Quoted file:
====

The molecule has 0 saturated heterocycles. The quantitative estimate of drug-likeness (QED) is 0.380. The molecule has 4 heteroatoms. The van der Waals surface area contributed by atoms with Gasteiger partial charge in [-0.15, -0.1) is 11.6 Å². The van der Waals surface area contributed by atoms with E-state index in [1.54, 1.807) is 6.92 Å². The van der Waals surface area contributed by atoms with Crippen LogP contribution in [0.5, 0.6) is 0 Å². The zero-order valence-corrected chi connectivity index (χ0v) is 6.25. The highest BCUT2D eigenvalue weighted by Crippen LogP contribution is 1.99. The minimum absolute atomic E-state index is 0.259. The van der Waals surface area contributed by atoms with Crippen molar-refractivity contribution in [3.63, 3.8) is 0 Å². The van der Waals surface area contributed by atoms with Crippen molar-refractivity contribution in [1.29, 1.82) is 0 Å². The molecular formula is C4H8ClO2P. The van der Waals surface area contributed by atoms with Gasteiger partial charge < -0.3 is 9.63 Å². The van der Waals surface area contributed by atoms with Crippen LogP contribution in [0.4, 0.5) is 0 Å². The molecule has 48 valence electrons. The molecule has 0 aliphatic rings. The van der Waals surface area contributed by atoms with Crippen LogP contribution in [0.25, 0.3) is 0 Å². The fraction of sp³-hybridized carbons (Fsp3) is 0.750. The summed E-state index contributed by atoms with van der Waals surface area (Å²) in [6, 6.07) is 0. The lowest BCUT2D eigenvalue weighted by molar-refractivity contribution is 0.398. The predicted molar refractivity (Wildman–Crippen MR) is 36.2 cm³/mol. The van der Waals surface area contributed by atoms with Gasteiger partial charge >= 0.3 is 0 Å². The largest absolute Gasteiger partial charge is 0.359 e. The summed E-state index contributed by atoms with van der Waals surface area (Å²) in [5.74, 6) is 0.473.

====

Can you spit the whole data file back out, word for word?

The molecule has 0 saturated heterocycles. The quantitative estimate of drug-likeness (QED) is 0.380. The molecule has 4 heteroatoms. The van der Waals surface area contributed by atoms with Gasteiger partial charge in [-0.15, -0.1) is 11.6 Å². The van der Waals surface area contributed by atoms with E-state index in [1.54, 1.807) is 6.92 Å². The van der Waals surface area contributed by atoms with Crippen LogP contribution in [0.5, 0.6) is 0 Å². The zero-order valence-corrected chi connectivity index (χ0v) is 6.25. The highest BCUT2D eigenvalue weighted by Crippen LogP contribution is 1.99. The minimum absolute atomic E-state index is 0.259. The van der Waals surface area contributed by atoms with Crippen molar-refractivity contribution in [3.63, 3.8) is 0 Å². The van der Waals surface area contributed by atoms with Crippen molar-refractivity contribution in [1.29, 1.82) is 0 Å². The molecular formula is C4H8ClO2P. The van der Waals surface area contributed by atoms with Gasteiger partial charge < -0.3 is 9.63 Å². The van der Waals surface area contributed by atoms with Crippen LogP contribution in [0.4, 0.5) is 0 Å². The molecule has 48 valence electrons. The molecule has 0 aliphatic rings. The van der Waals surface area contributed by atoms with Crippen LogP contribution in [0.25, 0.3) is 0 Å². The fraction of sp³-hybridized carbons (Fsp3) is 0.750. The summed E-state index contributed by atoms with van der Waals surface area (Å²) in [6, 6.07) is 0. The lowest BCUT2D eigenvalue weighted by molar-refractivity contribution is 0.398. The predicted molar refractivity (Wildman–Crippen MR) is 36.2 cm³/mol. The van der Waals surface area contributed by atoms with Gasteiger partial charge >= 0.3 is 0 Å². The largest absolute Gasteiger partial charge is 0.359 e. The summed E-state index contributed by atoms with van der Waals surface area (Å²) in [5.74, 6) is 0.473.